Fans of writer/director Christopher Nolan are not strangers to bent time, trippy constructs in physics, or highbrow filmmaking. Being a fan myself, I’ve loved all the elements we’ve grown to expect and enjoy in Nolan movies, beginning with Momento, and reaching its zenith with Interstellar. His new release Tenet has all those, and for a film that, as always with Nolan, uses practical effects and performers in real locations instead of blue screens, it is a technical and visual marvel. Unfortunately, all that wizardry can’t make up for the lack of character development and mental gymnastics required to buy into and stick with the story.
The word tenet is a palindrome, which is a clue I won’t elaborate on about the plot, but suffice to say there is a circularity to it, that fascinates a little and confounds a lot. The story involves a CIA agent (John David Washington) only ever referred to as “The Protagonist”, who finds himself working in a top secret organization called Tenet, and their whole raison d’être is to save the world from annihilation. The world apocalypse might come from a Russian oligarch with a galloping case of malignant narcissism and megalomania named Andrei Sator (Kenneth Branagh) who has discovered a dangerous way to mess with time. The Protagonist gets help from English operative Neil (Robert Pattinson) and finds entanglements in Kat (Elizabeth Debicki), Sator’s emotionally damaged wife. There are several other players in the story that allow memorable but fleeting supporting performances by Clémence Poésy, Michael Caine, and Aaron Taylor-Johnson.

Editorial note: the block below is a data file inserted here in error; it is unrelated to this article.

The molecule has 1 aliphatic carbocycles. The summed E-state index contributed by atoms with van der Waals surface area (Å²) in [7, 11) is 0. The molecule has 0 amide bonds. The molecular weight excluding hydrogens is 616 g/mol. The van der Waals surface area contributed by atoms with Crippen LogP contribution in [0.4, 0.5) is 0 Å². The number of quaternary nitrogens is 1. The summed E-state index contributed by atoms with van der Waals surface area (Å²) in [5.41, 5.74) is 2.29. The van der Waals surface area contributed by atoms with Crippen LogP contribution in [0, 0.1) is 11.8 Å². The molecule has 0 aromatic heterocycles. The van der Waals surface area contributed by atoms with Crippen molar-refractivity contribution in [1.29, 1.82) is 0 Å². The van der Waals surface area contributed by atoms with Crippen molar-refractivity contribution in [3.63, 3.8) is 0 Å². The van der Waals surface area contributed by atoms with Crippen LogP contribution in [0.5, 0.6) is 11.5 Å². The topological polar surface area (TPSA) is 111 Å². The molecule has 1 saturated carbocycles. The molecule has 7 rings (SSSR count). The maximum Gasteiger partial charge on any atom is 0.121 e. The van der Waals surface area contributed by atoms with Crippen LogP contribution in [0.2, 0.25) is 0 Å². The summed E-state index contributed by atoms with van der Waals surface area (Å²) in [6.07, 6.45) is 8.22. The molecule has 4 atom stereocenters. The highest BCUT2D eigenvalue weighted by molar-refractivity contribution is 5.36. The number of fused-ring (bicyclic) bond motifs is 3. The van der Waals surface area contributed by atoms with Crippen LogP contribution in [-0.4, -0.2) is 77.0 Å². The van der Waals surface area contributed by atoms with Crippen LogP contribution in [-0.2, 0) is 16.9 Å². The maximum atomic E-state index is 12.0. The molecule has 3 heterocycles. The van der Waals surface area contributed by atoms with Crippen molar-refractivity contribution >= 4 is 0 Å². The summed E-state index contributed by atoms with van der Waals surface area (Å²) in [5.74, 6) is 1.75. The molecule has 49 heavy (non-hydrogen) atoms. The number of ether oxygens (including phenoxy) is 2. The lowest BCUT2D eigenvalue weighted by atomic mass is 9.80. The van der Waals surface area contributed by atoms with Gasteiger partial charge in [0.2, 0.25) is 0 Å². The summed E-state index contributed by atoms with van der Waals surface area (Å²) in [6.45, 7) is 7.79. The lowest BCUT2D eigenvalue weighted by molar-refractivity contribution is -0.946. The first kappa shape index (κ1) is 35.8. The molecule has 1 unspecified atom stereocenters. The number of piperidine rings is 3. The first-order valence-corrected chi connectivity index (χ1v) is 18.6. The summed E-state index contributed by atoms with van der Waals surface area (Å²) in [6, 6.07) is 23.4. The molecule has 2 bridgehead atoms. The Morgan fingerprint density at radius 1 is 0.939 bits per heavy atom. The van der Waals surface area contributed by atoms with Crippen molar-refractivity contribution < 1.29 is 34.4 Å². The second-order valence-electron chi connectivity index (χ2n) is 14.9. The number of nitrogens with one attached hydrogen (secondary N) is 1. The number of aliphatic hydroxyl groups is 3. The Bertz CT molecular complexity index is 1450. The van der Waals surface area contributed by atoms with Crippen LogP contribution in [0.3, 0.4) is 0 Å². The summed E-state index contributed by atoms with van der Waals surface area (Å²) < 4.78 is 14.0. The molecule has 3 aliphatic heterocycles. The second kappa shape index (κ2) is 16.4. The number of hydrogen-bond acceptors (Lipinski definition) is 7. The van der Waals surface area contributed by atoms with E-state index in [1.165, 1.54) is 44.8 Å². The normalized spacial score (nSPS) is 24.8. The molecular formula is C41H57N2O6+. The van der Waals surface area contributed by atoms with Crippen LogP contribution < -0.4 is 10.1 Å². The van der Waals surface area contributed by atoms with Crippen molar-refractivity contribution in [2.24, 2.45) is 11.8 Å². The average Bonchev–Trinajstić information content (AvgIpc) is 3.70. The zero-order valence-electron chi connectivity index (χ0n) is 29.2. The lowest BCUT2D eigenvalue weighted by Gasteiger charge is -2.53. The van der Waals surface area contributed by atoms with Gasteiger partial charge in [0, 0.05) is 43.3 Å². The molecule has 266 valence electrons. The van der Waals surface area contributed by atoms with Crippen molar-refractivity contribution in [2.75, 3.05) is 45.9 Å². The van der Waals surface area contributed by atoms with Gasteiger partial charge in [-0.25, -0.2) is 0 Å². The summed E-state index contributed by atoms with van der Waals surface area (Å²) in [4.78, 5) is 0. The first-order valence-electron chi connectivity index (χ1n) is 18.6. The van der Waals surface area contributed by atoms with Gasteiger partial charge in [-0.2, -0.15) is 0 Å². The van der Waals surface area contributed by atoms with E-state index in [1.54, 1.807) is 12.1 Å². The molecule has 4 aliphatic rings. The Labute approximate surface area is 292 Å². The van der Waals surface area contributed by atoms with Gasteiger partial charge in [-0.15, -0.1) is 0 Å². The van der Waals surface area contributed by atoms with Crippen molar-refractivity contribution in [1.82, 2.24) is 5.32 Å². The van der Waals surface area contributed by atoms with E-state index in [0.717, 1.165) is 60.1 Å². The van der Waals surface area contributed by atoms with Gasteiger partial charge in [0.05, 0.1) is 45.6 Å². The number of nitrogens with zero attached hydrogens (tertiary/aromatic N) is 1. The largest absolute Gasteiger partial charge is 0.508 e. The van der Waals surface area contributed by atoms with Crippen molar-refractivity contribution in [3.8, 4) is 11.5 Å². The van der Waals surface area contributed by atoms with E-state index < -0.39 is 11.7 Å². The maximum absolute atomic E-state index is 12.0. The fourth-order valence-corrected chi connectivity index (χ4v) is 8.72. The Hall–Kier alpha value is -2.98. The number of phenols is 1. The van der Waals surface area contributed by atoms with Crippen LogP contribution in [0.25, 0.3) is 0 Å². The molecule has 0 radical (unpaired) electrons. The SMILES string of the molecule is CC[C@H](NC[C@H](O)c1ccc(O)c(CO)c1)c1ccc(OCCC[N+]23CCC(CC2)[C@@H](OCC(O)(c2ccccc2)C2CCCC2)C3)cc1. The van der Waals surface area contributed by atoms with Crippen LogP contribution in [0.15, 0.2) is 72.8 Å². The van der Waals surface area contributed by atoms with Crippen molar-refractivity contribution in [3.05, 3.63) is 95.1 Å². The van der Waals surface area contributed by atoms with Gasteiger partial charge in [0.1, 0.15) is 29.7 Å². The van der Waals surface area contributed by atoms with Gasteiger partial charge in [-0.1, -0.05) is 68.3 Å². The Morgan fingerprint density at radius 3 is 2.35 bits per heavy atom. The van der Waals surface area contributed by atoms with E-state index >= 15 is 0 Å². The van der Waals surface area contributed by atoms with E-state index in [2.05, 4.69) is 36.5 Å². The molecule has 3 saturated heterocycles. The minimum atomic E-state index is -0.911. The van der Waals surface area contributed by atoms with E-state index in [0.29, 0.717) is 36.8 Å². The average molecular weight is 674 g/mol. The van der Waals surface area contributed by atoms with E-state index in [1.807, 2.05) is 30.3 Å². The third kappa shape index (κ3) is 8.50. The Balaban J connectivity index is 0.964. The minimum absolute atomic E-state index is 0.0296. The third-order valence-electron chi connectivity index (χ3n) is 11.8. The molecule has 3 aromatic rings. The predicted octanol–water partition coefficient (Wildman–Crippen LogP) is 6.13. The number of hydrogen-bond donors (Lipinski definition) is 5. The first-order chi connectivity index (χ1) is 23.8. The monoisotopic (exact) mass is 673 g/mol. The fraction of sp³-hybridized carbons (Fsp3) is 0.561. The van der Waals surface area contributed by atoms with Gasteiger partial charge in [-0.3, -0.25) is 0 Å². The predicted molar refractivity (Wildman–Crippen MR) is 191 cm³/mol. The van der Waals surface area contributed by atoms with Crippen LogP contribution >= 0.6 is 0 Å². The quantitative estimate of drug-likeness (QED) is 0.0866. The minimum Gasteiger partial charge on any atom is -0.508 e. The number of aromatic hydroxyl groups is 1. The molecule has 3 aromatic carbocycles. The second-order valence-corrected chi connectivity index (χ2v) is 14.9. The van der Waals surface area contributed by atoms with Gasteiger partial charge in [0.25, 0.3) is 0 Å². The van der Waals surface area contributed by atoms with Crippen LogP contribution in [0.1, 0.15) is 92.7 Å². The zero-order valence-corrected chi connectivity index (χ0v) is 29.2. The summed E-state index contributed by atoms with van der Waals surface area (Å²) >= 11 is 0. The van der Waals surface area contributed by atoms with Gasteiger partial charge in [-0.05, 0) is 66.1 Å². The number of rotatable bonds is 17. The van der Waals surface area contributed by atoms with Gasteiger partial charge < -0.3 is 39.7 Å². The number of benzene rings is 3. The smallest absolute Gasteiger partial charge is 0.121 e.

For the complete review, visit AWFJ.org HERE.